The raised center dormers and their associated row of windows have been thought of as an expensive detail to just add curb appeal. This could not be further from the truth. The dormers are designed to maximize the use of daylight in the most frequently used areas.

An extensive study in collaboration with the Integrated Design Lab operated by Montana State University and supported by the Northwest Energy Efficiency Alliance and NorthWestern Energy was conducted before the design was finalized. The raised dormers and the row of windows add up to substantial savings by using natural light instead of having to turn the lights on all the time.

Copious natural light will also create a healthier, more pleasant environment for the volunteers who will work there and the members of the public who will use it.

The only other design component that has been mentioned as possibly excessive is the choice of exterior finishes. This also is unfounded. The roof will be a standard metal product that is initially a little more expensive than asphalt shingles, but a better value over time because it lasts much longer.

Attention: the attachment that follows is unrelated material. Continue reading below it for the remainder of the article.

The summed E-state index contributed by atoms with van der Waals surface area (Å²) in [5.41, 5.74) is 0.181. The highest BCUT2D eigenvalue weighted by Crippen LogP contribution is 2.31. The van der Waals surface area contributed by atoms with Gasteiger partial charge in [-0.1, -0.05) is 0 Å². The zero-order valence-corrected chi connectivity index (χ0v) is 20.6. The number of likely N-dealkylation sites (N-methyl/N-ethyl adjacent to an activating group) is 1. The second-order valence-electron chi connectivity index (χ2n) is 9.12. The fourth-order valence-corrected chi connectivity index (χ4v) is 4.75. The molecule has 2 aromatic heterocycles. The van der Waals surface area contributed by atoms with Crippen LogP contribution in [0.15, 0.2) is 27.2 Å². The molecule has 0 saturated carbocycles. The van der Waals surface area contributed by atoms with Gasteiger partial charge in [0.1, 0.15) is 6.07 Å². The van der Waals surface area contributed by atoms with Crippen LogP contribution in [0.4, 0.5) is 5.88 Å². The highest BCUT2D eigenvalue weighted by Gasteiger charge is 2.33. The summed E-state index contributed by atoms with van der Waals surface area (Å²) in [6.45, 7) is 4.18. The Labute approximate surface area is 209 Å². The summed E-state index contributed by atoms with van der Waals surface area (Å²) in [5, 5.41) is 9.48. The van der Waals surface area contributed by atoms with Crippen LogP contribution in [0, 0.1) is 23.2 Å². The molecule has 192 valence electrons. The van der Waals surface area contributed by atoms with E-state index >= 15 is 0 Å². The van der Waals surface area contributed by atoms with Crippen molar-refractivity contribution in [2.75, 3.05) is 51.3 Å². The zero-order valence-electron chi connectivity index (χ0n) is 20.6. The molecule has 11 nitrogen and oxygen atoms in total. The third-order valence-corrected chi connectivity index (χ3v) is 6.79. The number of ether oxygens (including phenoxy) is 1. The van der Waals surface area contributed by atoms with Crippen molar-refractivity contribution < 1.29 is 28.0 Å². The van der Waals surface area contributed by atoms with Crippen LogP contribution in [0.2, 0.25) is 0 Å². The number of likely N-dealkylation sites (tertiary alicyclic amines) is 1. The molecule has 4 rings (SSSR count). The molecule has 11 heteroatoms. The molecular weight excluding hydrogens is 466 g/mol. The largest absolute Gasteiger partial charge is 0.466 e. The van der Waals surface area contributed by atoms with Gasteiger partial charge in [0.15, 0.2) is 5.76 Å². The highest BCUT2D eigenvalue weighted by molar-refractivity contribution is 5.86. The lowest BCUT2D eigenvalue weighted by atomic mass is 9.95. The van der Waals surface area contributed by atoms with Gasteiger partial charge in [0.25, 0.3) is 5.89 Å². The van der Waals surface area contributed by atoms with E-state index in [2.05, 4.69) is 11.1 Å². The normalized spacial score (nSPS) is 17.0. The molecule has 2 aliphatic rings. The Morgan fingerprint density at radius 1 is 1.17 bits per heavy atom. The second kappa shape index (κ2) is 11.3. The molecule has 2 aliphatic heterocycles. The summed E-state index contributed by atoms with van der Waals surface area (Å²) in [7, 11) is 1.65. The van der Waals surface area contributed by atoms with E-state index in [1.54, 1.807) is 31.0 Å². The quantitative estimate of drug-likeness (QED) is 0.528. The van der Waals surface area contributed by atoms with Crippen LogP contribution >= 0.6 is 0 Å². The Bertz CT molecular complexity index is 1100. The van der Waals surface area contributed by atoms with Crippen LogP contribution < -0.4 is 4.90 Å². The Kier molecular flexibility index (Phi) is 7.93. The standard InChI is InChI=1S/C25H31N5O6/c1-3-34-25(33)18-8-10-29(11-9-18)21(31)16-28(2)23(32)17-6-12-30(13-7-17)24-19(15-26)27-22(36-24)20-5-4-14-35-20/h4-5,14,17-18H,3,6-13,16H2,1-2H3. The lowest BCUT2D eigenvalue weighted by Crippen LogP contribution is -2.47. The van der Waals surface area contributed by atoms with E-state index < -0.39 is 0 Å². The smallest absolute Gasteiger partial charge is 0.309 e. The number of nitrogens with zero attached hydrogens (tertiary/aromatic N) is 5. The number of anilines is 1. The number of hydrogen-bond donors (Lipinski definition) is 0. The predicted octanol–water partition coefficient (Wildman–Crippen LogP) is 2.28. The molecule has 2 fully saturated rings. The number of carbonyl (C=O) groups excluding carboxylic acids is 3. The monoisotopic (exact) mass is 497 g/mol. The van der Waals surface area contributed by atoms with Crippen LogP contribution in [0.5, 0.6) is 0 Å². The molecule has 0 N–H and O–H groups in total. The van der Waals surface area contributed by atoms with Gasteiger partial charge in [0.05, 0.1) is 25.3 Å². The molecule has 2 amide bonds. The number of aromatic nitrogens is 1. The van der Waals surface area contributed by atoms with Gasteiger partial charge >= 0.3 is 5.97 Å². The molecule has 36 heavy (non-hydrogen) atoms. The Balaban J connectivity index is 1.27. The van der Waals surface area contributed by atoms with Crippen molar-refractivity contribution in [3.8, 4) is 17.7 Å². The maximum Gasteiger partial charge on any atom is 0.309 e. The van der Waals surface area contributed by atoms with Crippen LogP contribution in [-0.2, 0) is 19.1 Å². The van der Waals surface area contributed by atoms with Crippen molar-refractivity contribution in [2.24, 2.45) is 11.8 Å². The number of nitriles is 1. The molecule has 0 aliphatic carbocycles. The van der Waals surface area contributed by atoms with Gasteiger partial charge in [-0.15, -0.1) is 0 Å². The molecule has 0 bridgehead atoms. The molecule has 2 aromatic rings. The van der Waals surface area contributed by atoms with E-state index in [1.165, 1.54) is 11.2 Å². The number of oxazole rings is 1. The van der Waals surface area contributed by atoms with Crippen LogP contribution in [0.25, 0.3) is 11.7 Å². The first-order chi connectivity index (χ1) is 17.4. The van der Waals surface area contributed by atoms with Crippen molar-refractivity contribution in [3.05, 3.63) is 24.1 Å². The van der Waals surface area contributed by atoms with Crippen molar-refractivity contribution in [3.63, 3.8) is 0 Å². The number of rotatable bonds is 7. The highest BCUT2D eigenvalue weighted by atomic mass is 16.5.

Lap siding will cover 70 percent of the building and is a fiber cement product. It is one of the most cost effective, durable and low-maintenance ways to cover a structure.

Stone veneer will cover the remaining 30 percent of the building to protect the lower walls near the public cart entry, delivery, and refuse areas of the building only. In the design, I did add a two-foot section of stone upwards on the corners for aesthetic reasons only.

We considered removing this feature to save cost, but local philanthropist John Kramer stepped in and funded all the stonework as initially drawn. We hope the building’s appearance will demonstrate respect for those in need, our neighbors, and Whitefish’s historic character.

The Food Bank Board of Directors has done a great job with all of our donations in the past and will continue to make every dollar count. If you would like to donate materials, services or make a pledge, please call the Food Bank at 862-5863. — Ross Anderson